Visit to the City of Granada

The Alhambra and Capilla Real are two of the most interesting and captivating sights in the region and definitely deserve some attention:

The Alhambra (Arabic meaning ‘the red’) is a picturesque palace which commands Granada from its lofty perch at the foot of the Sierra NevadaMountains. With its history stemming back to the eleventh century the foundations of the Alhambra were built by a jewish ‘prime minister’ of the then Nasrid leader. However, the Granada Alhambra as we know it today is credited to Al-Ahmar (1232-1273) who moved his seat and court from the Albayzin fortress.

Building the Granada Alhambra took over one hundred years (1248 – 1354) but the results were nothing short of remarkable. Unfortunately much of the original Moorish architecture was lost for one reason or another during the Renaissance, Napoleons conquests and an earthquake. Restoration has been ongoing since 1821 and for the most part it has been very successful.

Described by Moorish poets as “a pearl set in emeralds” the Granada Alhambra and its surroundings compliment each other. – in fact, it is hard to imagine the two apart. The pearl of course is the majestic Alhambra but one cannot ignore the splendour of the ‘Alameda de la Alhambra’ – Park of the Alhambra – which is covered in wild flowers and most famously English elms courtesy of the Duke of Wellington in 1812. While walking through the gardens you will notice the constant sound of running water which is contributed to the several fountains that are fed via an 8km conduit connected to a monastery above Granada.

For most tourists the highlight of a trip to Granada is the Alhambra, and to be perfectly honest there are few architectural gems that can match its beauty. A tour usually consists of the Nasrid Palaces, the Alcazaba and the Generalife.

The best place to start is possibly El Generalife (The Royal Orchard) if you manage to get up there early morning. This was the country residence of the Sultan, and has a huge orchard which was used as a recreational area by the court and provided the necessary provisions for the palace. The gorgeous Acequia Courtyard has a splendid irrigation system which serves as the main entry point. The palace consisting of two buildings, encloses a large courtyard, in the middle of which is a decorative pool.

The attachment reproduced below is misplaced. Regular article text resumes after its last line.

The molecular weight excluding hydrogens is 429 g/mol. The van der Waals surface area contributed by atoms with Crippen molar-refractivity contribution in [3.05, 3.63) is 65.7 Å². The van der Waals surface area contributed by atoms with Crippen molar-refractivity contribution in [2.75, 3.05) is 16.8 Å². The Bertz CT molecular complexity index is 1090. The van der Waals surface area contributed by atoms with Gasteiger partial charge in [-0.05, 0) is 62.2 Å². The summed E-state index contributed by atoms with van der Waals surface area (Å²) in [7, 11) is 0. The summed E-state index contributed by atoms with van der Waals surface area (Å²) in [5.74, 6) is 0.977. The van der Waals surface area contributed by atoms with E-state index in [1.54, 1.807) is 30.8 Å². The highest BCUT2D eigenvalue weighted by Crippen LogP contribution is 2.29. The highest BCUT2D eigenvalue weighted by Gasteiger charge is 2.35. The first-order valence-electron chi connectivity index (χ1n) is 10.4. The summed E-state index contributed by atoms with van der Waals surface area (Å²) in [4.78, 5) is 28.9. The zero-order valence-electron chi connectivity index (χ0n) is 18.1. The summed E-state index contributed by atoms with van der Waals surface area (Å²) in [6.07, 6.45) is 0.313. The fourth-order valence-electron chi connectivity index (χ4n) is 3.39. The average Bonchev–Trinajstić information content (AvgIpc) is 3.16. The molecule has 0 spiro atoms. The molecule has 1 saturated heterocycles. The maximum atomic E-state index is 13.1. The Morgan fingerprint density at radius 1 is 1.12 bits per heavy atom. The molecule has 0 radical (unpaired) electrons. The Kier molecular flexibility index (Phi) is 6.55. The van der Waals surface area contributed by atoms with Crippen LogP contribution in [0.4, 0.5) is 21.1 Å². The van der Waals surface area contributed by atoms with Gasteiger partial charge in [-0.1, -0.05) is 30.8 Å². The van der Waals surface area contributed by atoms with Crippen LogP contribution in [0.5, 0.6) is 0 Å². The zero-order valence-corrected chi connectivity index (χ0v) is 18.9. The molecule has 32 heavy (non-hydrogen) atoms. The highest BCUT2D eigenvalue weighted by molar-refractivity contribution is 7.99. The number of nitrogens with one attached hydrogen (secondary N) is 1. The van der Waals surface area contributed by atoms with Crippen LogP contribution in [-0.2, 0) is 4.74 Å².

By going to the splendid gardens early in the morning it gives you time to really enjoy all the nooks and crannies that would otherwise be discovered by other eager tourists. If gardens are your thing you should take your time and simply enjoy the marvellous views and the excellent work done by the many gardeners employed on the grounds.

Once you have taken in the morning sun make your way towards the Nasrid Palaces. These palaces really are the main feature of the Alhambra. Although the Alcazaba is possibly the oldest part of the complex the real treasures are found in the Nasrid Palaces, namely the ComaresPalace and the Palace of the Lions. These palaces are two of the most exquisite examples of Arabic architecture. A must see for any visitor so don’t forget your camera!

Moving on to the fortress that is the Alcazaba is a good last stop because of the shops and food stalls located in the Plaza de los Aljibes. This fortress town is said to be the oldest part of the Alhambra complex and due to its strategic located it comes at no surprise that it would have been built first. Built in a triangular formation there are three east facing towers – Torre de Adarguero, Torre Quebrada and the HomageTower – and the large WatchTower is an imposing figure over the city far below.

Capilla Real: Undoubtedly the most outstanding example of Christian architecture in Granada, the Capilla Real is located right in the centre of the city of Granada.

The ‘Royal Chapel’ was a purpose built mausoleum for the monarchs Isabel and Fernando who actually commissioned the work themselves. The monarchs are seen as the most responsible figures behind the unification of Spain after the invasion of the moors. The conquest of Granada was a huge victory and along with it the expulsion of the Jews from Spain under the Alhambra decree.

Built in an extravagant Gothic style the chapel was not completed in time for their deaths and work continued for several years after. Luckily the work was not rushed and when the monarchs were finally laid to rest it truly was fit for a king, and queen!